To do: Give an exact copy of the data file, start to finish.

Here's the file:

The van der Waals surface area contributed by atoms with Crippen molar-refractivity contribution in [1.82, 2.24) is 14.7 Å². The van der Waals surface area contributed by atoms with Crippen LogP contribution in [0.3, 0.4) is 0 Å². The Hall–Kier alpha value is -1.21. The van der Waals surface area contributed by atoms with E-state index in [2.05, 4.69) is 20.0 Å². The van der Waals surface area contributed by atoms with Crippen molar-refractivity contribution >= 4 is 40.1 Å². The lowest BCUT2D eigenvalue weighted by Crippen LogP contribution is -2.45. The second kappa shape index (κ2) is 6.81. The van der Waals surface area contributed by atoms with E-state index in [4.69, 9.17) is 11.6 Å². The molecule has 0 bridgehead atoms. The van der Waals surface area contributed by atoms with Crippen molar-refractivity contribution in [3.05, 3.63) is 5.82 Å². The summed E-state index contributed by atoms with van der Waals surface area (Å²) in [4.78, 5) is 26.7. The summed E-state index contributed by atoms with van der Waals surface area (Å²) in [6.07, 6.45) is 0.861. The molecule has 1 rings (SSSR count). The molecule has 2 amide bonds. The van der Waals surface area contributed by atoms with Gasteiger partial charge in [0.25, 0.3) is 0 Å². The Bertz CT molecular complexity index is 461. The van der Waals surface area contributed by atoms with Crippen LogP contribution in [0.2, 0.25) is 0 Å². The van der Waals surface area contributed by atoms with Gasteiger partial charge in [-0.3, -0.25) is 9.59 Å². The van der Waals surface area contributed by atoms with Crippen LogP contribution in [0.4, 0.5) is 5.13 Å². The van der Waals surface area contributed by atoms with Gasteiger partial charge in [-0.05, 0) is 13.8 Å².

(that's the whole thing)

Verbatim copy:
The van der Waals surface area contributed by atoms with Crippen molar-refractivity contribution in [1.82, 2.24) is 14.7 Å². The van der Waals surface area contributed by atoms with Crippen LogP contribution in [0.3, 0.4) is 0 Å². The Hall–Kier alpha value is -1.21. The van der Waals surface area contributed by atoms with E-state index in [2.05, 4.69) is 20.0 Å². The van der Waals surface area contributed by atoms with Crippen molar-refractivity contribution >= 4 is 40.1 Å². The lowest BCUT2D eigenvalue weighted by Crippen LogP contribution is -2.45. The second kappa shape index (κ2) is 6.81. The van der Waals surface area contributed by atoms with E-state index in [4.69, 9.17) is 11.6 Å². The molecule has 0 bridgehead atoms. The van der Waals surface area contributed by atoms with Crippen molar-refractivity contribution in [3.05, 3.63) is 5.82 Å². The summed E-state index contributed by atoms with van der Waals surface area (Å²) in [4.78, 5) is 26.7. The summed E-state index contributed by atoms with van der Waals surface area (Å²) in [6.07, 6.45) is 0.861. The molecule has 1 rings (SSSR count). The molecule has 2 amide bonds. The van der Waals surface area contributed by atoms with Gasteiger partial charge in [0.25, 0.3) is 0 Å². The Bertz CT molecular complexity index is 461. The van der Waals surface area contributed by atoms with Crippen LogP contribution in [0.2, 0.25) is 0 Å². The van der Waals surface area contributed by atoms with Gasteiger partial charge in [-0.3, -0.25) is 9.59 Å². The van der Waals surface area contributed by atoms with Crippen LogP contribution in [0.4, 0.5) is 5.13 Å². The van der Waals surface area contributed by atoms with Gasteiger partial charge in [-0.05, 0) is 13.8 Å².